Development is not a panacea that will eliminate all threats. We all know that there are certain people who become terrorists, and who fuel conflict, who are very well-off and have come even from lives of privilege. But in many contexts, and particularly in the places where we deploy peacekeepers or political teams, developmental challenges – including the lack of economic opportunity, poor governance, and human rights abuses – are themselves kerosene, fueling instability. It is the job of development agencies to directly address many of these drivers. But let me briefly describe three ways this Council can also help.
First, the Council must encourage and enable the recognition and integration of development concerns into security assessments, peacekeeping strategies, and peacebuilding programs. This will enable a more nuanced understanding of dynamics shaping conditions on the ground, and thereby improve the design of our interventions – we can’t just play whack-a-mole once a conflict is already fueling. To this end, the United States supports the Secretariat’s efforts to break down stovepipes across the UN in order to enable more holistic and nuanced assessments and responses. And as proposed through the Human Rights up Front initiative, we should also seek operational changes within the UN system that promote system-wide analysis and early warning in situations of concern. Such early warnings will enable more timely action to prevent or respond to large-scale violations of human rights – I believe this is what we are now seeking to do in Burundi and have been over the course of the last year.
Second, we must ensure that peacekeeping is accompanied by peacebuilding. The success of peacebuilding programs are of direct interest to this Council because they will help determine whether a country lapses back into conflict and right back onto the Council’s agenda. Recent events in Burundi, again, underscore just how conflict-affected countries can progress in peacebuilding and development, but then slip back into crisis, causing such heartbreak for so many. The 2015 Peacebuilding Architecture Review offers a valuable opportunity to strengthen the UN’s peacebuilding architecture, and ensure that it integrates political, security, development, human rights, and rule of law activities. And we all know we need to work through how to render the relationship between the Security Council and the Peacebuilding Architecture more effective.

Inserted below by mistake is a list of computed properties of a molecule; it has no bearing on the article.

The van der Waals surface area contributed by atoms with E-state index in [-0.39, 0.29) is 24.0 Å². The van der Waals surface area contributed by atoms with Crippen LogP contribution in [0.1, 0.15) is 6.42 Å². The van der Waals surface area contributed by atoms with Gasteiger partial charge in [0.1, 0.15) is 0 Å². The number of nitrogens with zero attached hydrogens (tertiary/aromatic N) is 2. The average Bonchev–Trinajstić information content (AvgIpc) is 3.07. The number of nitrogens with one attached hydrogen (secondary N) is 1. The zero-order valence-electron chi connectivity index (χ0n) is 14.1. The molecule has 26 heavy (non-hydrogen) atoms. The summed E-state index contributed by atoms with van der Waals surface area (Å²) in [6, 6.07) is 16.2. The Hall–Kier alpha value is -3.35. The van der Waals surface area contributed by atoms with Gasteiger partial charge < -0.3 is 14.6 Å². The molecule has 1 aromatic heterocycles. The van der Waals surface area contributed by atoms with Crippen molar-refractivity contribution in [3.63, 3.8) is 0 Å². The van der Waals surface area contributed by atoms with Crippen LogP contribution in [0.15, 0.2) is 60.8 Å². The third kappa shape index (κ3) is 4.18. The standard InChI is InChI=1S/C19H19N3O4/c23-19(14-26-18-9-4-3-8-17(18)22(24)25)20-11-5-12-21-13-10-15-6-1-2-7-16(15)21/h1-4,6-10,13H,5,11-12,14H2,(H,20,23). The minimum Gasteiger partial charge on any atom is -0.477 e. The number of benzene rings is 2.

Third and lastly, we must be realistic in our planning. As we design peacekeeping missions, we must ensure they not only address all facets of the conflict before us – the current conflict – but that they are also equipped to maintain security while critical developmental progress is being made. Consider Sierra Leone, where the UN maintained a presence whose form evolved alongside the country’s transition from civil war, to immediate post-conflict peacebuilding, to development. This transition continues, but it has already produced a stronger government and a more resilient community that was able to withstand and eventually defeat Ebola.
The case of Sierra Leone reminds us that not long ago, there would have been those who questioned the relevance of a disease, an epidemic like Ebola, to this Council’s work. We have since seen how directly something like that can threaten regional and international security. In this new era, we cannot choose the drivers of conflict and insecurity that we wish to address; we must instead seek to identify and better understand all of them, in order to more effectively fulfill our mandate. Today’s debate represents an important step in this direction.